Last modified on 7 January 2015, at 08:59

秦始皇

ChineseEdit

(surname); name of a dynasty begin emperor; (surname)
simp. and trad.
(秦始皇)
Wikipedia has an article on:

Wikipedia

Chinese Wikipedia has an article on:

Wikipedia zh

Alternative formsEdit

EtymologyEdit

From the addition of Chinese ("Qin") during the Han dynasty to the self-proclaimed title of 始皇帝, from Chinese ("first") + 皇帝 ("emperor"). Owing to the Chinese preference for two- or three-character names, the title was then contracted.

PronunciationEdit

Proper nounEdit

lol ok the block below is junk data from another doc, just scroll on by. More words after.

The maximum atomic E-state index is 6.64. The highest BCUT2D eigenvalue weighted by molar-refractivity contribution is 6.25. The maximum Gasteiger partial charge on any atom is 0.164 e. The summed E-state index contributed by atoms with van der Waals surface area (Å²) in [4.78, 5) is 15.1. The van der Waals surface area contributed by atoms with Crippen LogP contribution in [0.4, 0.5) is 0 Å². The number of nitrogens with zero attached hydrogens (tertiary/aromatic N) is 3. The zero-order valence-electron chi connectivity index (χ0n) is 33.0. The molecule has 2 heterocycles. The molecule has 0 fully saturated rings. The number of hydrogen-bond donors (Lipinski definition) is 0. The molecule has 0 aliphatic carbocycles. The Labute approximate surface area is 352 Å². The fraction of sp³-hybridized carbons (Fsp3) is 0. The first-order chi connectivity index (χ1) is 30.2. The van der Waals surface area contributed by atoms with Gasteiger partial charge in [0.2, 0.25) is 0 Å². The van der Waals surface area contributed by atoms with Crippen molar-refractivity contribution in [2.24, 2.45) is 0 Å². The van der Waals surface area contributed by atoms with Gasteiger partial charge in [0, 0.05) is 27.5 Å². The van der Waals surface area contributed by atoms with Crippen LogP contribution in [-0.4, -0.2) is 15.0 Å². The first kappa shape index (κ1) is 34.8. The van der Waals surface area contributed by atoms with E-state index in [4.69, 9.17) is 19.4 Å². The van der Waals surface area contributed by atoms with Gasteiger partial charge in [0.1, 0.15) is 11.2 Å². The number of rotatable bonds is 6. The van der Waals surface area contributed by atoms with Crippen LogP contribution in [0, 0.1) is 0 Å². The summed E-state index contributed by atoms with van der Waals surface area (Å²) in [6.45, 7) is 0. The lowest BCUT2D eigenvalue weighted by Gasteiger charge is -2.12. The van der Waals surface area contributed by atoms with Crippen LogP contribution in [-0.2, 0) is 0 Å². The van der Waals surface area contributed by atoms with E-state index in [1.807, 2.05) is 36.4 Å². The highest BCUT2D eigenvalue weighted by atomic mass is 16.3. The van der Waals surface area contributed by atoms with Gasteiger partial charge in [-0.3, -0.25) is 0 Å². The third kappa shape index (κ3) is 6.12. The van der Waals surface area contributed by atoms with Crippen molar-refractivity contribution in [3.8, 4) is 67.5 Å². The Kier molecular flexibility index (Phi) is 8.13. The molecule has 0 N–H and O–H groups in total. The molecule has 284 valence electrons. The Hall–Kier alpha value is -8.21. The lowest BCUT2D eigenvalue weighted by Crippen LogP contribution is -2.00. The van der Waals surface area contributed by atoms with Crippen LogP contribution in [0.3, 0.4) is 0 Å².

秦始皇

  1. (historical) Shi Huangdi, the First Emperor of China

Usage notesEdit

Although the forms First Emperor, Shi Huangdi, and Shih Huang-ti remain more common in non-scholarly English, 秦始皇 is much more common in modern Chinese, with the non-truncated forms only appearing in scholarly or historical works.

The personal names 嬴政 and the rare hypercorrections 趙政赵政 are anachronisms: Chinese of the period generally employed their (ancestral names), (clan names), and (given names) separately and not in the compound form of modern Chinese.

SynonymsEdit

  • 嬴政 (anachronistic personal name)
  • 趙政赵政 (rare, anachronistic personal name)